Agreement 1: Learning Self-Leadership
There are essentially two ways we can show up in any situation—self-protection and Self-Leadership—and the great thing is we get to choose!
Self-Leadership is the ability to regulate our emotions so that we can think and behave intentionally, even under pressure and stress, to tame our reactions and get our critical thinking reengaged.
Our actions aren’t always based on our critical thinking and deliberate choices—as humans, we only sometimes act from our conscious intention. Other times we act out of routine or unconscious habits, or we react from perceived threats and emotional triggers.
- RECOGNIZE when you’re in self-protection, even when it’s stealthy, because remaining there will sabotage your relationships and performance.
- REGULATE your emotions by embracing the Power of the Pause. This can include activities such as taking several slow deep breaths, counting to 20, going for a walk, or dancing to some music!
- RESOLVE the issue that triggered you with the CCORE process to engage your Secure Self and empower your best thinking from Self-Leadership. CCORE: Carify the situation, choose my impact, observe my thoughts and feelings, release judgment, and engage my Secure Self.
Agreement 2: Defining Company Goals
Communicating goals effectively includes providing the purpose and benefits of the goal, the “why” behind what you’re doing. Everyone involved needs to be working toward the same outcomes, with the same purpose in mind.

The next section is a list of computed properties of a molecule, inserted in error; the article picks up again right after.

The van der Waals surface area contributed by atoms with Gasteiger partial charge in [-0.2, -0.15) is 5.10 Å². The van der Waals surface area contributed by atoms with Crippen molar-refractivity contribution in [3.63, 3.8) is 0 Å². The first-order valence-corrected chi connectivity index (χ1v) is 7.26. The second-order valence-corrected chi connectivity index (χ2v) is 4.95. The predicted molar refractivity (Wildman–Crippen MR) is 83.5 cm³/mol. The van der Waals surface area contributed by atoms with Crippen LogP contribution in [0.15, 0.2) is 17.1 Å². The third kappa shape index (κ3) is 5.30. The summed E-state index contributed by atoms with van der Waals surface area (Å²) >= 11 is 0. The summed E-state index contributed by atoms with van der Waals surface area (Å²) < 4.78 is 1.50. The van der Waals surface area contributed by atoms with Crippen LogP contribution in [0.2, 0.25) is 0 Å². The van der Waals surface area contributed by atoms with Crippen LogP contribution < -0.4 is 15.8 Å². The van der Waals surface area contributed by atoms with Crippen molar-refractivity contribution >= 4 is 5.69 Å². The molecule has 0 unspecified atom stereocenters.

Agreement 3: Establishing Clear Roles
Role clarity means that everyone knows their part in the business and how it fits with the other parts to achieve the desired results.
As a business grows, it expands its operations and adds team members. The structure becomes more defined, and the functions become more specialized.
Clarifying roles is a shared responsibility: As roles and duties shift, it’s up to each team member to proactively communicate what’s changed, so the team can review the impacts and adjust their roles if needed.
Clear organizational team structure and functional leadership is key to freeing up a CEO, so they can focus their role on the visionary, strategic, and innovative parts of the business.
Agreement 4: Building High-Trust Relationships
Humans are hardwired to recognize even the smallest potential threats in situations with others. This can lead to reactive self-protection, which is counterproductive in the modern workplace.
The antidote to acting out of self-protection, which damages relationships, is to provide “psychological safety”—an environment free of blame, judgment, and criticism, where your team is safe to raise issues and share ideas.
An effective apology is about repairing a relationship and demonstrating that you care about another person’s experience. It’s not about determining fault.
Effective acknowledgment and appreciation specifically describes the actions and behaviors of others and how that positively impacted you and the business.
When stakes are high, timelines are tight, and the pressure is on, it is easy to bump up against one another. It is helpful to apply compassion and remember you are a united team going for big outcomes!
Agreement 5: Making Conscious Agreements
Agreements are where the rubber hits the road in business. They are the main mechanism of teamwork. We are always making agreements, even if we’re not aware of it!